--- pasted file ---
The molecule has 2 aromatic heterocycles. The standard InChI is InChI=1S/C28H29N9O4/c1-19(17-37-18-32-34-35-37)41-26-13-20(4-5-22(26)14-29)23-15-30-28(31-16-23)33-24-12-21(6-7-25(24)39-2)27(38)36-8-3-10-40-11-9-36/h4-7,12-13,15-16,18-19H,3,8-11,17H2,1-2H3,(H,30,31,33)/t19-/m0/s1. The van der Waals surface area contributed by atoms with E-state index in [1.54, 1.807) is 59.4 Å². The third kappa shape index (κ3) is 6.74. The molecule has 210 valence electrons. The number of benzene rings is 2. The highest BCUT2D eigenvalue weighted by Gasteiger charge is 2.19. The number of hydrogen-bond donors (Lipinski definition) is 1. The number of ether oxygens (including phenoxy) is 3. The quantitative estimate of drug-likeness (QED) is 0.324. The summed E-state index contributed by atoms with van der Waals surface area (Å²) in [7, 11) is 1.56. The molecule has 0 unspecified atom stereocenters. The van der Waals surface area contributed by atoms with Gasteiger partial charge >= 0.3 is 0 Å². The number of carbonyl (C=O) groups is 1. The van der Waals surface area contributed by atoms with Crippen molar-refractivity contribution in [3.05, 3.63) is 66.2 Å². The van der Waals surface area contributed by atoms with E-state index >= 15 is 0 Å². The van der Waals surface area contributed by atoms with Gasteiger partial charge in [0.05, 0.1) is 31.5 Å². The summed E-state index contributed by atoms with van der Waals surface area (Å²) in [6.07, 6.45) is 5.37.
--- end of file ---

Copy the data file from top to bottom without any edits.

The molecule has 2 aromatic heterocycles. The standard InChI is InChI=1S/C28H29N9O4/c1-19(17-37-18-32-34-35-37)41-26-13-20(4-5-22(26)14-29)23-15-30-28(31-16-23)33-24-12-21(6-7-25(24)39-2)27(38)36-8-3-10-40-11-9-36/h4-7,12-13,15-16,18-19H,3,8-11,17H2,1-2H3,(H,30,31,33)/t19-/m0/s1. The van der Waals surface area contributed by atoms with E-state index in [1.54, 1.807) is 59.4 Å². The third kappa shape index (κ3) is 6.74. The molecule has 210 valence electrons. The number of benzene rings is 2. The highest BCUT2D eigenvalue weighted by Gasteiger charge is 2.19. The number of hydrogen-bond donors (Lipinski definition) is 1. The number of ether oxygens (including phenoxy) is 3. The quantitative estimate of drug-likeness (QED) is 0.324. The summed E-state index contributed by atoms with van der Waals surface area (Å²) in [7, 11) is 1.56. The molecule has 0 unspecified atom stereocenters. The van der Waals surface area contributed by atoms with Gasteiger partial charge >= 0.3 is 0 Å². The number of carbonyl (C=O) groups is 1. The van der Waals surface area contributed by atoms with Crippen molar-refractivity contribution in [3.05, 3.63) is 66.2 Å². The van der Waals surface area contributed by atoms with E-state index >= 15 is 0 Å². The van der Waals surface area contributed by atoms with Gasteiger partial charge in [0.05, 0.1) is 31.5 Å². The summed E-state index contributed by atoms with van der Waals surface area (Å²) in [6.07, 6.45) is 5.37.